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My Top 10 Games of 2022


2021 felt like one of the quietest years in the video game industry in a while.  The PS5 and Xbox Series had yet to hit their stride, with few blockbuster releases, though there were several, smaller titles that captured our attention during the dawn of a new console generation.  2022 felt like the first year in this next gen where we distanced ourselves from the lulls of both a new console generation, and the ramifications of Covid, which certainly made development much more tricky.  Elden Ring captured everyone’s attention for most of the year, with big releases from Sony such as God of War and Horizon garnering acclaim (though I did not get a chance to play them unfortunately).  I took a brief hiatus from reviewing and games in general since the end of last year, but I still wanted to share my (belated) picks for my favorite games of 2022.  Enjoy.  

10. Pokémon Violet

Pokémon Violet does a good job at scratching the “more Pokémon” itch that seems to never go away.  The franchise's choice to embrace the open world in the main line game was overdue and a welcome addition.  Exploring a vast region full of new Pokémon and new challenges was a necessary and welcome evolution of the classic Pokemon formula. 

Unfortunately, Pokemon Violet misses in several key areas that hold it back from being higher on this list, or for me being able to recommend it in general.  Pokémon Violet performs worse than most modern games to date, and while bugs and frame hiccups can be expected in a studios transition to projects of larger scope, there’s nothing here that warrants the game performing so poorly.  I did enjoy my time with it, so it made it on the list, but the issues must be noted.  

9. Crusader Kings III Expansion: Fate of Iberia 

Crusader Kings III was one of my favorite games of 2020, and Paradox Interactive is making sure that like its predecessor, Crusader Kings III is slated to receive support well past its initial launch date.  Fate of Iberia wasn’t a huge expansion, but it did add new mechanics to the Iberian Struggle, one of the most chaotic regions in medieval Europe, adding more mechanics and flavor for intercultural and interfaith relations.  While there was nothing revolutionary in this DLC, I had to include CK3 on my list somewhere, just for the sheer amount of hours that this game consumed me in 2022.  9 feels like a good compromise.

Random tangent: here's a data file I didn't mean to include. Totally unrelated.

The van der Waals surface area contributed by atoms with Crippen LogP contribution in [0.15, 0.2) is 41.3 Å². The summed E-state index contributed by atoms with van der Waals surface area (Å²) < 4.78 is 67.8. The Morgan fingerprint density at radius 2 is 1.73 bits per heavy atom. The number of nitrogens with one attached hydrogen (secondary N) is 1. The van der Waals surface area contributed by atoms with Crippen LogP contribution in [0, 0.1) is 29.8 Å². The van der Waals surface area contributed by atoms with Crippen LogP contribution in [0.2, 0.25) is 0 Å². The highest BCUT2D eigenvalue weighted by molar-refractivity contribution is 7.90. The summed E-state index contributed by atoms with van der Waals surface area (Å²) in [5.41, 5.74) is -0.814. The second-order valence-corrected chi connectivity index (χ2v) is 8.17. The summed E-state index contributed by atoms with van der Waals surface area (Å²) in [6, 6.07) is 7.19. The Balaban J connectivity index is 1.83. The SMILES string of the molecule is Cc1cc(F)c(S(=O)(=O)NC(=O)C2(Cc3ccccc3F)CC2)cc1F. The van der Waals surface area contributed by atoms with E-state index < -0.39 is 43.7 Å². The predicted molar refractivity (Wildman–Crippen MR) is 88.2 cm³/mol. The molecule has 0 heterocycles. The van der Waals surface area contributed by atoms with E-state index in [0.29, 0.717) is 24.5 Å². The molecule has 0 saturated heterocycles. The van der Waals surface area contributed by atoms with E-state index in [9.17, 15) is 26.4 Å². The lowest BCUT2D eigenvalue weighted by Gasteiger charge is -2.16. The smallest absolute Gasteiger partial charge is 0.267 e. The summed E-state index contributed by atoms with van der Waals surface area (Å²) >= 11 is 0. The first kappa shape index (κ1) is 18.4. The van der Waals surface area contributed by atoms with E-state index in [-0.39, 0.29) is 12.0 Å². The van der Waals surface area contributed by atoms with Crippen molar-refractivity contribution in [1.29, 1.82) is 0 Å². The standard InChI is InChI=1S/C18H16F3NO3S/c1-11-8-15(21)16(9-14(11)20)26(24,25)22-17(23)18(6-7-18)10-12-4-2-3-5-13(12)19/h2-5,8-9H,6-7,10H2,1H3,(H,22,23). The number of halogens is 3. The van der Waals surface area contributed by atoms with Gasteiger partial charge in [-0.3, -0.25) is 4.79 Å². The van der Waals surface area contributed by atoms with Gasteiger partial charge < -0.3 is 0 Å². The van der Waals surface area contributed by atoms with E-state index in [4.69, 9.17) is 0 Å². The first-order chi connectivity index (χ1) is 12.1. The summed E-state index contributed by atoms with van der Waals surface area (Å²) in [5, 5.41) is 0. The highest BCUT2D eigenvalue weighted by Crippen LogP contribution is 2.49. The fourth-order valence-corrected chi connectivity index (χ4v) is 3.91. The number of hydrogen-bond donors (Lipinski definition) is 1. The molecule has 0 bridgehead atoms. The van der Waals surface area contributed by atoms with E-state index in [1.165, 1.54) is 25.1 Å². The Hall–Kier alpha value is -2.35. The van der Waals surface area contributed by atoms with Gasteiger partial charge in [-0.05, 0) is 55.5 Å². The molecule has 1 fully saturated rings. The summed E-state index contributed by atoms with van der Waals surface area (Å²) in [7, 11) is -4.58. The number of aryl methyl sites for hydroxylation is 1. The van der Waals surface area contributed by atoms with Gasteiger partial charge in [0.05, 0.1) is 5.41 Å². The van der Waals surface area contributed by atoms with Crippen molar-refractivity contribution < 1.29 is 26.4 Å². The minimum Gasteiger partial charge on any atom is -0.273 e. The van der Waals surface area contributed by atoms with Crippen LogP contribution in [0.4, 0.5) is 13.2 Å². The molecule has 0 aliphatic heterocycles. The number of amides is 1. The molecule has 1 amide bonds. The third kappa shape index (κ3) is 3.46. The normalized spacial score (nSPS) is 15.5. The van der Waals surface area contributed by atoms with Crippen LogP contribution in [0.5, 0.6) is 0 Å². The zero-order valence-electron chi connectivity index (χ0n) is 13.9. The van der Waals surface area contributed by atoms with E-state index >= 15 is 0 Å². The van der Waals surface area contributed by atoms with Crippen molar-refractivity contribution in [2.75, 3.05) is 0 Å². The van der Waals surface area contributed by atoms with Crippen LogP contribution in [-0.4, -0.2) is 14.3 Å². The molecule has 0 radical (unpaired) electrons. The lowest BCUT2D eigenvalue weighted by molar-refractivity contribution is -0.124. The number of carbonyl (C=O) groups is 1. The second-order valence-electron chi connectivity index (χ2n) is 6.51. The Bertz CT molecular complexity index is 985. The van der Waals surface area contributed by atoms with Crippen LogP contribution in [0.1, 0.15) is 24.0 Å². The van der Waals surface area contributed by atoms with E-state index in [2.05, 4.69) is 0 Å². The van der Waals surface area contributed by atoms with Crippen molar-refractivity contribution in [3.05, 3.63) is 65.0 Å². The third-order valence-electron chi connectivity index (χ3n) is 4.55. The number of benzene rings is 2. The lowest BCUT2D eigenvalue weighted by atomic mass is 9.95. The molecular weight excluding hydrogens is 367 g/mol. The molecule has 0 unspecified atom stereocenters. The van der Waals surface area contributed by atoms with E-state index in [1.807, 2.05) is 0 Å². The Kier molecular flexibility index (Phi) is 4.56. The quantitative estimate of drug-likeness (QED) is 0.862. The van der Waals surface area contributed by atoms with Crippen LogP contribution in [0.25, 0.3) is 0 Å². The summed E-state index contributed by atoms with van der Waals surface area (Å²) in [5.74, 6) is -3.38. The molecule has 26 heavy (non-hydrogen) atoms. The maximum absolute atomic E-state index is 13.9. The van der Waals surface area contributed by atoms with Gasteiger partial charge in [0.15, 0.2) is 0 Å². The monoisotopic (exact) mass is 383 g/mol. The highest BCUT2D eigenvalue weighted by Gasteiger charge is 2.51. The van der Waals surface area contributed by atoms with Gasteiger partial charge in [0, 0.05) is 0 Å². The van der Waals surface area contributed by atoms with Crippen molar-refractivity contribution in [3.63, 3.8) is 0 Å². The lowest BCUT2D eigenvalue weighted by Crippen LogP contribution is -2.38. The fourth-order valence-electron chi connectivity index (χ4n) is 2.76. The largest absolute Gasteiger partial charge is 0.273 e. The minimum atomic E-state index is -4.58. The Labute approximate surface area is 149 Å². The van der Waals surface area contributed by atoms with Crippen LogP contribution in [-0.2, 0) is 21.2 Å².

8. TMNT Shredder’s Revenge

I don’t have much experience with the older TMNT beat-em-ups of yesteryear, but this game was just pure, arcadey fun.  While I didn’t play this game for much more than a few hours, sometimes you don’t need anything more than some easy to digest couch co-op to hold you over before diving into another massive AAA game that demands a much larger time investment.  Anyone who has enjoyed the retro beat-em-up genre in the past will find something to love here.

7. Citizen Sleeper

Citizen Sleeper isn’t a huge AAA game with a massive budget, but it’s very successful in what it sets out to do.  Playing as an android trying to make their way in the world on the Eye, a seedy space station, Citizen Sleeper has you navigate several narrative threads, whether it be being chased by bounty hunters, navigating a criminal underworld, or just trying to survive and prevent your artificial body from breaking down.

Citizen Sleeper was one of the most interesting narratives from this year, but what keeps me from putting this higher is that I simply had more fun playing the other games below.  While there are interactive elements, this is closer to a visual novel with some RNG elements than some of the more gameplay focused titles on this list.  If that genre appeals to you, then you will definitely enjoy Citizen Sleeper.

6. Kirby and the Forgotten Land

I’ve played a handful of Kirby games in my day, but the Forgotten Land was probably my favorite of the bunch.  The franchise’s transition from 2D to 3D was seamless, and a change I hope remains for at least a few more games.  Ability upgrades were satisfying and kept gameplay fresh, and it was amusing watching Kirby’s transform into huge objects like cars and vending machines with the new mouthful mode.  The addition of Waddle Dee town brought us some new minigames and trophies that were surprisingly fun to collect.  The best platformer from this year.

5. Splatoon 3